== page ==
Because of this approach, my freedoms extend into several realms.  My wife and I are working towards paying off our house, which would unlock yet another level of freedom.  This would reduce our household bills to literally just food, utilities and monthly subscriptions.  Think of how much easier life would be without the financial commitments of a mortgage, a car payment or two, and many other burdens.  We want freedom, the freedom to have as many meaningful and memorable experiences together.  Maybe this will include buying an RV an traveling extensively throughout the US.  It could take the form of more world travels.  We have not decided, as we are not quite there just yet.  But in the next five years, we will be.  This is not by accident, this is because of courageous moments like my wife decided to go to nursing school at age 40.  At one point early on in the business, the four managers of the company all took pay cuts of 50% to try to keep things going.  This was supposed to be for three months, which grew to 18.  I was making half of what would be considered a decent base salary and had no commission structure at all.  But by sticking with the job I have through the tough times, I am now 11 years in and a go-to resource for my industry.  Needless to say, the compensation grew accordingly.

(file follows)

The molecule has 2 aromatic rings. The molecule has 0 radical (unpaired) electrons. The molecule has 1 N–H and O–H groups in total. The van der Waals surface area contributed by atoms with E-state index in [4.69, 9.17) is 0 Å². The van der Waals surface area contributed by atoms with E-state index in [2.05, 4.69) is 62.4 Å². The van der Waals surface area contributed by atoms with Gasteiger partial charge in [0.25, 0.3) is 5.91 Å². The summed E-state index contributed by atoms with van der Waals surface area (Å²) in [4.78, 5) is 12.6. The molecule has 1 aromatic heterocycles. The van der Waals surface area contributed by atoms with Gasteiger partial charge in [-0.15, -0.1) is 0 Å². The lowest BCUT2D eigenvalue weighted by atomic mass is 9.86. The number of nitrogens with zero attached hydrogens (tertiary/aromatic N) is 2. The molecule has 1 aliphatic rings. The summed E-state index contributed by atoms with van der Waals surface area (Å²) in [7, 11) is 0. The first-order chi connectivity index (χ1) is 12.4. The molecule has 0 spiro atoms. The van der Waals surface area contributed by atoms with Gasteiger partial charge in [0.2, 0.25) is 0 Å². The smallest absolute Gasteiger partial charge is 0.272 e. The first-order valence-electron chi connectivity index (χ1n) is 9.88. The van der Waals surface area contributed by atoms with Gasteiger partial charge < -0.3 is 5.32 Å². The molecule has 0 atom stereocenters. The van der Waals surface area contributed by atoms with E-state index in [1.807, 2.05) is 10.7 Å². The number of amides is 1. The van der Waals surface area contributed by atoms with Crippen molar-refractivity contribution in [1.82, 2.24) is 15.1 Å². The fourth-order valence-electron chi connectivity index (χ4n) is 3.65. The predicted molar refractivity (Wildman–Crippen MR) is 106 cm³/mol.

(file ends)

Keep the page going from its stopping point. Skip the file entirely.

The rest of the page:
While I do not advocate for everyone to throw caution to the wind, selling everything you own and invest in cryptocurrency, start a business, or whatever you may be thinking.  BUT I AM ALSO NOT saying to avoid this either.  The younger you are, the easier it will be to pivot or recover from a crazy idea that you pursued if it does not work out the way you planned.  You need a plan, and calculated approach, and ideally a safety net of some sorts, even if that is just family or friends to rely on while you dust off and get your feet under you once again.  Don’t go into something you haven’t put a bunch of thought into and expect to figure everything out along the way, especially when it comes to starting a company.  If you take on other people’s money and have people quit jobs to come work for you, it is expected that you have some level of knowledge and ability to secure their paychecks for quite some time.  It is a rough road being an entrepreneur and business owner, so consider everything that goes with it, not just a (highly unlikely) successful exit at the end of a five year run.  As I mentioned, the company I am with is eleven years in, and just now really hitting it stride financially.

As with anything, there is a balance to be had:

  • Be courageous, but not reckless
  • Believe in yourself, but know that you will need help from others along the way
  • Seek Freedom as a life goal instead of material things
  • Think, plan, but most importantly…ACT!

When you are laying on your deathbed reviewing your life, I want you to have the same luxury I will…no regrets.


I wish you luck in your endeavors